Here’s what happened.
Here’s why it matters.
After victory in Chattanooga, Union forces commanded by General William Tecumseh Sherman marched into Georgia with the goals of capturing Atlanta and Savannah. Sherman maintained a strategic advantage against the Confederate forces under General Joseph Eggleston Johnston by outflanking them and forcing them farther south. Sherman also gained a brief morale advantage after his cannons killed a beloved Confederate general, Leonidas Polk.
But on June 27, Sherman abandoned the flanking approaches. He ordered heavy cannon bombardment of Confederate entrenched positions and then direct infantry assaults on them at Pigeon Hill and Cheatham Hill.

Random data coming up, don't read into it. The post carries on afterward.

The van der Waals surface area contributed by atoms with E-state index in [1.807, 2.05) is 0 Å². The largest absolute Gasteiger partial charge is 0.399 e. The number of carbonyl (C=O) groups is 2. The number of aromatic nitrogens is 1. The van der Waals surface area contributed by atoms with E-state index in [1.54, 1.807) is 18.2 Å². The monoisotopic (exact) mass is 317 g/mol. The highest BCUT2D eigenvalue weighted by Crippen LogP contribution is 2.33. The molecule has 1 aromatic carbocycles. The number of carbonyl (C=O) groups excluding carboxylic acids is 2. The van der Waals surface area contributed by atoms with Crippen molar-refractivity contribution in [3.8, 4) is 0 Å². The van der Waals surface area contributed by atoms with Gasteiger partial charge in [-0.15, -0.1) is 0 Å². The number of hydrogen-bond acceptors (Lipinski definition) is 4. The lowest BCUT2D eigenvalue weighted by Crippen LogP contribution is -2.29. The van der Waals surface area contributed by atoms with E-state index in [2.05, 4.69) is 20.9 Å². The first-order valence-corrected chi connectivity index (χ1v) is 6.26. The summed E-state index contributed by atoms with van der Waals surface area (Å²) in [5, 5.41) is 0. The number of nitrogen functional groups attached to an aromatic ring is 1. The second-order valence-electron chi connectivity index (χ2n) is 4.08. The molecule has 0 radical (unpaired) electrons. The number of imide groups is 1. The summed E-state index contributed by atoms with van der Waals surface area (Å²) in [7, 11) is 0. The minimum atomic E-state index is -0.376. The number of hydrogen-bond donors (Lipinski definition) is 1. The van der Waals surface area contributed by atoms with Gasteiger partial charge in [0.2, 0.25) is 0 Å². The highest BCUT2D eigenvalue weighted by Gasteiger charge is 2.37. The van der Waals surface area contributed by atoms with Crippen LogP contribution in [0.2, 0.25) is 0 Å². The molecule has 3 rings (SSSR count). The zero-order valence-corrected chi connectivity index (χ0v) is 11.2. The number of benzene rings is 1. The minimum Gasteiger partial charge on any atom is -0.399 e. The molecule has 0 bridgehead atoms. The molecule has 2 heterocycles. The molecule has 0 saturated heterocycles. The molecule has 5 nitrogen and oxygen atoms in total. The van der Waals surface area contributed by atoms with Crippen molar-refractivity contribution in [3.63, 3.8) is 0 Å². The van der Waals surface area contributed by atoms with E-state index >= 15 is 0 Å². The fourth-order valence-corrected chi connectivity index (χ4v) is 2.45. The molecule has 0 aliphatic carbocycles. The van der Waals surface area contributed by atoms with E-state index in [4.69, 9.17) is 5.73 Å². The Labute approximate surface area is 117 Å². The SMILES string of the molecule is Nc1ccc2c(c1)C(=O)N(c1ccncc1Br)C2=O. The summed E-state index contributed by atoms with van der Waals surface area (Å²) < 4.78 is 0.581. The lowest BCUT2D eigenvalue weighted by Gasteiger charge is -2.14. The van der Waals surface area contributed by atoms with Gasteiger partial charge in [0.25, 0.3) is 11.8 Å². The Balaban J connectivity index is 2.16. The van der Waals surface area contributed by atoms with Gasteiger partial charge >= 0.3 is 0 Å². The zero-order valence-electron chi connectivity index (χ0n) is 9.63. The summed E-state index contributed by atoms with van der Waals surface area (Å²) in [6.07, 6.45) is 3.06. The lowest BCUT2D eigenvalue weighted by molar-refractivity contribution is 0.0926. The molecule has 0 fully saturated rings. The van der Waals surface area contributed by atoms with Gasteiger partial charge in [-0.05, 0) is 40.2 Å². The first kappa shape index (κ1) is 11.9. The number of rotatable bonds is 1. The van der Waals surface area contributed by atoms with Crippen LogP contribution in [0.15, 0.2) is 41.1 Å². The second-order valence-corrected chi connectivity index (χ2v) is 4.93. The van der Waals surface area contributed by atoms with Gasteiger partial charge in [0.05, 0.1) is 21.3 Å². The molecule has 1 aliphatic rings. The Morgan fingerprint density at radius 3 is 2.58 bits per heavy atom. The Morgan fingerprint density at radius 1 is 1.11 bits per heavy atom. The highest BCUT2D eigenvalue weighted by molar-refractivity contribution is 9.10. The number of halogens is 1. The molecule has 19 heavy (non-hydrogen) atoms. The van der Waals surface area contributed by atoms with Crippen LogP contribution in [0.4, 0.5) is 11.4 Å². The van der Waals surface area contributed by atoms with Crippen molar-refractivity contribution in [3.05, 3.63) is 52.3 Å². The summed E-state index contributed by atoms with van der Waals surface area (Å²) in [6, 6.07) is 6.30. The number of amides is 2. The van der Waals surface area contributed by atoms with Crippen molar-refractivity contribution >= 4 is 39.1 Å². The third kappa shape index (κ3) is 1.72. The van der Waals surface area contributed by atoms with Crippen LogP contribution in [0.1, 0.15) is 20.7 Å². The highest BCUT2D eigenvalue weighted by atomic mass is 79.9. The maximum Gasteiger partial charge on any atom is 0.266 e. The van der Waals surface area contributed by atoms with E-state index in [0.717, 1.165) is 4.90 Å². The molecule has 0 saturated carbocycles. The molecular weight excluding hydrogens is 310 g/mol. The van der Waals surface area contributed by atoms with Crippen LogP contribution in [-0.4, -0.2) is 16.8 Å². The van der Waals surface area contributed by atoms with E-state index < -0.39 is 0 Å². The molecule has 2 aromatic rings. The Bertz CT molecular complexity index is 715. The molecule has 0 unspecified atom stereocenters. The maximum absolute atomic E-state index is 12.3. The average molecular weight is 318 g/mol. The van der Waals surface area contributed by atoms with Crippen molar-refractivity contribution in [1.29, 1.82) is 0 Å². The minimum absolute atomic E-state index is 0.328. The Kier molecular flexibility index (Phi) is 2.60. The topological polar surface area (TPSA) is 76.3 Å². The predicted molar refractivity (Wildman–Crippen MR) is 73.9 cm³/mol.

The scene was tragically reminiscent of Pickett’s Charge at Gettysburg, except on hilly ground. But this time, it was Union troops retreating with enormous casualties. Confederate rifles actually set trees on Cheatham Hill ablaze. Sources like this one report that Lieutenant Colonel William H. Martin from Arkansas ordered fighting to stop. For a brief period, Blue and Gray worked together to move wounded soldiers down the hill so they wouldn’t be burned alive.
Here’s an interesting fact!
Sherman returned to his flanking strategy. Ultimately, Atlanta and Savannah fell. Johnston surrendered to Sherman in North Carolina on April 26, 1965. Perhaps Sherman was remembering the incident at Cheatham Hill when he offered Johnston’s vanquished troops ten days’ worth of rations.